And depending on the features of the dashcam, you may get into trouble in Switzerland and Liechtenstein, because speed camera alerts are forbidden there (which the ThinkWare F770 has). In France, it is forbidden to have exact locations of speed cameras. That is why TomTom uses a “danger zone” instead in France. Fines could reach upwards of €1.500,00 if they catch you, but I’m not sure how active police are seeking out these devices.

But that is only for the speed camera warning system, which you can disable on a ThinkWare anyway (by unchecking the “Safety Camera Alert” setting), so it shouldn’t be a problem. As for recording footage and using it as evidence, you’re covered in all these other countries throughout Europe.

What kind of dashcams are there?

There are many types of dashcams out there. Some are more conspicuous than others, some are bulkier than others, some are higher quality than others. In this section, I’m only going to cover the 3 most frequent installed dashcams in a Tesla.

IRO Dashcam for Tesla Model S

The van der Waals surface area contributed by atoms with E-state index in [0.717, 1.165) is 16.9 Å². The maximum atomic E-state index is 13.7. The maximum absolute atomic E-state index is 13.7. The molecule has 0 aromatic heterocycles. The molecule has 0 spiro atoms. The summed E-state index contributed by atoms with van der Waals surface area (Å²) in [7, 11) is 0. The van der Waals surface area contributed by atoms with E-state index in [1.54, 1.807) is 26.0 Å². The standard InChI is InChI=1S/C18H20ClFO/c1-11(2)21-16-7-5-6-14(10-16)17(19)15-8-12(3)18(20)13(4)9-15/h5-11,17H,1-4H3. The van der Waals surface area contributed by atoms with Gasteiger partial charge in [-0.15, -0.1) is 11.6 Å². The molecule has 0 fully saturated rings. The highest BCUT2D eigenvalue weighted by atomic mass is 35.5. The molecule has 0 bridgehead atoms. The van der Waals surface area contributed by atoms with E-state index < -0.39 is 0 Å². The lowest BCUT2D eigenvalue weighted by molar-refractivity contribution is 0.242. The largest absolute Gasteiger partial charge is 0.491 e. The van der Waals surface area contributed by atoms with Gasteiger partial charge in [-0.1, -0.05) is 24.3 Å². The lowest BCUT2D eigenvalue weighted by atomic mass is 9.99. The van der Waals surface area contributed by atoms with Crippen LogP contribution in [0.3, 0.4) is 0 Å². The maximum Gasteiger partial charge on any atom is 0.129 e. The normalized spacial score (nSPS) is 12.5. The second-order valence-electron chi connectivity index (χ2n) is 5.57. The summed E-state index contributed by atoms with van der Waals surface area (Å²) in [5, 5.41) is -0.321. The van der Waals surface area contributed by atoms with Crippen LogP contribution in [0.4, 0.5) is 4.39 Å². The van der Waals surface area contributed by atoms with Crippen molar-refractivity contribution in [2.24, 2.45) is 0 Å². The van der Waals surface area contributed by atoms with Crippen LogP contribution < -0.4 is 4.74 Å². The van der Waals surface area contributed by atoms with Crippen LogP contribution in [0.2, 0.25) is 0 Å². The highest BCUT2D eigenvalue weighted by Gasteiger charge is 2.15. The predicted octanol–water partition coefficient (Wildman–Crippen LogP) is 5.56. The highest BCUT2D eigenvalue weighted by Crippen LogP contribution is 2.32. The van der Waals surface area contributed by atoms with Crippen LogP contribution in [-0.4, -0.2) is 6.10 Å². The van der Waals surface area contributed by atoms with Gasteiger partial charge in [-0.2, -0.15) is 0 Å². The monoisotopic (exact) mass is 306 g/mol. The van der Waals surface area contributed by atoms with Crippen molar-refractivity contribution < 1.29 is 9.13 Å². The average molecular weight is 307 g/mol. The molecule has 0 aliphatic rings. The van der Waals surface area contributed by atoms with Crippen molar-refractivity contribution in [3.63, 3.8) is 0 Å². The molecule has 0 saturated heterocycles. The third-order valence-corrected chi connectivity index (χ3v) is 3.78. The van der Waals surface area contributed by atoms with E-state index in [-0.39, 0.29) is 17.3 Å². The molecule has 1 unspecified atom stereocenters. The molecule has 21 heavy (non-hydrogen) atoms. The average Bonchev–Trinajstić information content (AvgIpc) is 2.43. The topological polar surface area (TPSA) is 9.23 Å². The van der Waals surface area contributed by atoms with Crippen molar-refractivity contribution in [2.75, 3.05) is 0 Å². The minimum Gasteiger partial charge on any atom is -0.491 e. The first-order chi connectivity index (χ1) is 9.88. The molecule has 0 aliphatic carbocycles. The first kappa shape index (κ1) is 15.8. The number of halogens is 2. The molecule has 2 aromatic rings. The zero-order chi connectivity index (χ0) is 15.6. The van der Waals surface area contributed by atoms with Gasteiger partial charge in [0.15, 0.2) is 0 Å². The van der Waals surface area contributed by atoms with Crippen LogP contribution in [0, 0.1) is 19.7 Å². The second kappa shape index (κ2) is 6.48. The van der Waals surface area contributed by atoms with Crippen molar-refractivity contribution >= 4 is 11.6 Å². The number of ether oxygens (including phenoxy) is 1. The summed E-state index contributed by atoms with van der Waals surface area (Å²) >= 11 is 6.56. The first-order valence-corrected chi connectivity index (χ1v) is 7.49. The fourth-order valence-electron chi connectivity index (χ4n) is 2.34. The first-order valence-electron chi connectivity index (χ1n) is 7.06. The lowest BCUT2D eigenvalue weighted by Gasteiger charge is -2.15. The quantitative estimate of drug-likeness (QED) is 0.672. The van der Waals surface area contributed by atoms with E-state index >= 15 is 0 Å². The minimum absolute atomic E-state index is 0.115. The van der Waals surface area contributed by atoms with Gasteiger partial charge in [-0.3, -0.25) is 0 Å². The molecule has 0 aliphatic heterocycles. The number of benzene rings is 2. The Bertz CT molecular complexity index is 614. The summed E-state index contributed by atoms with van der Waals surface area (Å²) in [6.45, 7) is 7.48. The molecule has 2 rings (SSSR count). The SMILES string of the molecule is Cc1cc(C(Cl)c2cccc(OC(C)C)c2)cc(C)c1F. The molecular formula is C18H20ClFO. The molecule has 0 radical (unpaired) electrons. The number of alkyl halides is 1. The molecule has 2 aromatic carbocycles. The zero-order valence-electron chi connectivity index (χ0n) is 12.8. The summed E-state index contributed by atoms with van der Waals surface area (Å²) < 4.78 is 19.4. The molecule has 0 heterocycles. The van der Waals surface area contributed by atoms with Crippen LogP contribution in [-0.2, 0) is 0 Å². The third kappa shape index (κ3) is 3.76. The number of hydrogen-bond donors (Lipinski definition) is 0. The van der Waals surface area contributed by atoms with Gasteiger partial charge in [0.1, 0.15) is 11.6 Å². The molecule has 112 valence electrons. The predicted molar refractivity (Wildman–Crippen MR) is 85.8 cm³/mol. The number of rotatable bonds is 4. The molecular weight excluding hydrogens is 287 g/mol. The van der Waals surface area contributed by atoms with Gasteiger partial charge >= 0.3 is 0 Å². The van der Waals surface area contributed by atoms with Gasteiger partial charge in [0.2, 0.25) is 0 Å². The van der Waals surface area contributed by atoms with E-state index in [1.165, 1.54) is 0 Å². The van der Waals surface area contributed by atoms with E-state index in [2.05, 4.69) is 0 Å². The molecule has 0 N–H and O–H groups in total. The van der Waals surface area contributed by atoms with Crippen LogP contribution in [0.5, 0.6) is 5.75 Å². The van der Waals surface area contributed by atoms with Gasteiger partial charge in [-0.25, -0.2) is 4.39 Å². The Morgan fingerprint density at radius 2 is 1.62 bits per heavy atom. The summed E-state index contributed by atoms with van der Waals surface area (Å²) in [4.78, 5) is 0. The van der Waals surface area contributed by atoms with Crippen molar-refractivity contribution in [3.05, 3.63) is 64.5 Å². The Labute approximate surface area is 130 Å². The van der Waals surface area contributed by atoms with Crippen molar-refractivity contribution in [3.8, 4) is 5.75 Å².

This dashcam is specifically designed for the Model S and is by far the most beautifully integrated of the 3. It snaps onto the front of the camera housing of the front camera and is easy to connect to a connector that is readily available there.

The biggest drawback of this camera is that at the time of writing this post it is only available for cars equipped with AutoPilot v1.0 hardware (the cars with only 1 front-facing camera). If you have an older car without AutoPilot, or you have a “hardware 2” car, you can’t use this one.

A second drawback is also the fact that this is only a front-facing dashcam, with no option to connect a rear camera as well. A maximum of 64GB can be used for the SD card, getting you only around 12 hours of continuous recording at full HD quality and 30fps, which for me personally is just not enough. It also records in MOV format which has a lower compression rate than the other two that use MP4 compression. That is why they can get more footage on the same size SD card.

IRO dashcam
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ThinkWare F770 2CH with 64 GB SD card

This is a 2-channel camera system, which means you can monitor and record both front and back of the car. It has full HD cameras both front and back. It also has additional features such as lane departure warning, front collision warning (both of these are standard on a Tesla vehicle equipped with AutoPilot hardware), but it also has a speed camera warning system. This last one may seem interesting, but it is forbidden in several European countries to have such systems, even on your mobile phone.